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Brazilian cotton prices surge 23% in new season
08
Mar '13
Cotton prices have increased significantly over the last eight months, a period when the harvesting is intensified and Brazilian cotton exports move up. The 2011/12 season (harvested in 2012) was the second highest in history, and purchasers expected significant price drops in Brazil, which was observed in the first semester of 2012. However, the trend changed and domestic and export demands underpinned prices.

In the second semester of 2012, significant volumes exported recovered prices reducing domestic inventories. From July 2012 to January 2013, the average price to export was 0.9230 dollar per pound, according to Secex (Foreign Trade Secretariat), higher than in the Brazilian market, of 0.8008 dollar per pound (according to the CEPEA/ESALQ Index for cotton type 41-4, delivered in São Paulo city).

The need to keep exports high if the Brazilian production surpasses more than 1 million tons will lead producers to close trades in the international market. This is likely to happen even if daily figures based on the Cotlook A show lower export parity in comparison to the domestic prices, as the current scenario.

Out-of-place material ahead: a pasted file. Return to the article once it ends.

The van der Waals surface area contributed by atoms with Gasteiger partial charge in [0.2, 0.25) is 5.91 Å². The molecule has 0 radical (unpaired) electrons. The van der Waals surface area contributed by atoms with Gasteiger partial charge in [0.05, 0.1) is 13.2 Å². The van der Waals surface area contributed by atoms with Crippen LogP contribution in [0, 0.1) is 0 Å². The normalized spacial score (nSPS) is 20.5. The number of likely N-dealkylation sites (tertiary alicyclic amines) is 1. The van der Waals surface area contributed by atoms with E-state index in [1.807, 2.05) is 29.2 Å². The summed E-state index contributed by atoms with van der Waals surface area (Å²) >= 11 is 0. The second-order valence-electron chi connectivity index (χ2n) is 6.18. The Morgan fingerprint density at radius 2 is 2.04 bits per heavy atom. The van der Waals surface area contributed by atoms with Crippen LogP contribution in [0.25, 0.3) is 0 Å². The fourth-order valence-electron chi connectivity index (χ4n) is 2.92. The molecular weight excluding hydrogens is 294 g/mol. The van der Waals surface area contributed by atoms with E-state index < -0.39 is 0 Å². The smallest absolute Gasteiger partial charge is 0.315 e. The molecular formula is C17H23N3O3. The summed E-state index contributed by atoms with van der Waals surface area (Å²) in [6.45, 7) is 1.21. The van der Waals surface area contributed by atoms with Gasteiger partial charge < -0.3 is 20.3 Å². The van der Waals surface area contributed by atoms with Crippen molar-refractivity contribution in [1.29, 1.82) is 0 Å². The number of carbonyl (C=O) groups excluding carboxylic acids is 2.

Moreover, producers had good revenue in 2012, with exports and with good price levels for soybean and corn, and do not have immediate need to make cash flow.

On the other hand, the industry purchased only to meet immediate needs in 2012. In the first months, purchasers were expecting the harvesting to push down prices, however, quotes started to increase, causing fears regarding trades involving high volumes.

As a result, monthly average prices in the Brazilian market registered, in February, the seventh increase in eight months (since July, period of stepping up of the harvesting) and the fourth in a row. Considering daily data, between late June 2012 and late February 2013, domestic prices (CEPEA/ESALQ Index) upped 23%.

At the end of February, liquidity reduced, but trades continued to be closed at firm prices. Most trades involved only volumes for immediate consumption, and some companies were interested in anticipated contracts based on the CEPEA/ESALQ Index due date for the payment, expecting prices to decrease in the upcoming months.

Center for Advanced Studies on Applied Economics (CEPEA)

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